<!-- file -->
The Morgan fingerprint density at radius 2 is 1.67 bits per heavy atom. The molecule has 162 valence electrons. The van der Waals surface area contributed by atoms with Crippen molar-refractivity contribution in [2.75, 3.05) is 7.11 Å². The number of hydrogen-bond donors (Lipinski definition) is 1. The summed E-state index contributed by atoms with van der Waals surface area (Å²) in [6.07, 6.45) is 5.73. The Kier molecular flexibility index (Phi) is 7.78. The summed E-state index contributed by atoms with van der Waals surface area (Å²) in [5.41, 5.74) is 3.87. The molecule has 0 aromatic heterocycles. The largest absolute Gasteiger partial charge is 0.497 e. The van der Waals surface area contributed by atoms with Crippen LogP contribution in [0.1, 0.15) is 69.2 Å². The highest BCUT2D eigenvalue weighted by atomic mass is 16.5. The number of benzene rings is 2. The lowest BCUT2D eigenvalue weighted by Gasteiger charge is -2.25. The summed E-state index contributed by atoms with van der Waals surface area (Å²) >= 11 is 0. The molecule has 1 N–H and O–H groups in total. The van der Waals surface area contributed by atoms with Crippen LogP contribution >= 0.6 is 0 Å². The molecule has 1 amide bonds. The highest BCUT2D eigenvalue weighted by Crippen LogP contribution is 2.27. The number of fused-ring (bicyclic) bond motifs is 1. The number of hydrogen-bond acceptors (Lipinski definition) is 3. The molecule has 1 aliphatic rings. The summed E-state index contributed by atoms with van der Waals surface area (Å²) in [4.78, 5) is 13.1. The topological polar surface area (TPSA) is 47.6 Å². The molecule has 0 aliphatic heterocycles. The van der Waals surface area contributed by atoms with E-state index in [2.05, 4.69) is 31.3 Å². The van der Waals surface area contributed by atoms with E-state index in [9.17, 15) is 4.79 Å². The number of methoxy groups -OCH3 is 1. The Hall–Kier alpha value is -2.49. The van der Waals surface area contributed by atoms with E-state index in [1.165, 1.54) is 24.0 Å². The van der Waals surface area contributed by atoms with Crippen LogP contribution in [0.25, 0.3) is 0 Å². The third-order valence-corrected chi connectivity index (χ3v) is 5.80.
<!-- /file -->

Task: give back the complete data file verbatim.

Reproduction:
The Morgan fingerprint density at radius 2 is 1.67 bits per heavy atom. The molecule has 162 valence electrons. The van der Waals surface area contributed by atoms with Crippen molar-refractivity contribution in [2.75, 3.05) is 7.11 Å². The number of hydrogen-bond donors (Lipinski definition) is 1. The summed E-state index contributed by atoms with van der Waals surface area (Å²) in [6.07, 6.45) is 5.73. The Kier molecular flexibility index (Phi) is 7.78. The summed E-state index contributed by atoms with van der Waals surface area (Å²) in [5.41, 5.74) is 3.87. The molecule has 0 aromatic heterocycles. The largest absolute Gasteiger partial charge is 0.497 e. The van der Waals surface area contributed by atoms with Crippen LogP contribution in [0.1, 0.15) is 69.2 Å². The highest BCUT2D eigenvalue weighted by atomic mass is 16.5. The number of benzene rings is 2. The lowest BCUT2D eigenvalue weighted by Gasteiger charge is -2.25. The summed E-state index contributed by atoms with van der Waals surface area (Å²) >= 11 is 0. The molecule has 1 N–H and O–H groups in total. The van der Waals surface area contributed by atoms with Crippen LogP contribution >= 0.6 is 0 Å². The molecule has 1 amide bonds. The highest BCUT2D eigenvalue weighted by Crippen LogP contribution is 2.27. The number of fused-ring (bicyclic) bond motifs is 1. The number of hydrogen-bond acceptors (Lipinski definition) is 3. The molecule has 1 aliphatic rings. The summed E-state index contributed by atoms with van der Waals surface area (Å²) in [4.78, 5) is 13.1. The topological polar surface area (TPSA) is 47.6 Å². The molecule has 0 aliphatic heterocycles. The van der Waals surface area contributed by atoms with E-state index in [2.05, 4.69) is 31.3 Å². The van der Waals surface area contributed by atoms with E-state index in [9.17, 15) is 4.79 Å². The number of methoxy groups -OCH3 is 1. The Hall–Kier alpha value is -2.49. The van der Waals surface area contributed by atoms with E-state index in [1.165, 1.54) is 24.0 Å². The van der Waals surface area contributed by atoms with Crippen LogP contribution in [0.25, 0.3) is 0 Å². The third-order valence-corrected chi connectivity index (χ3v) is 5.80.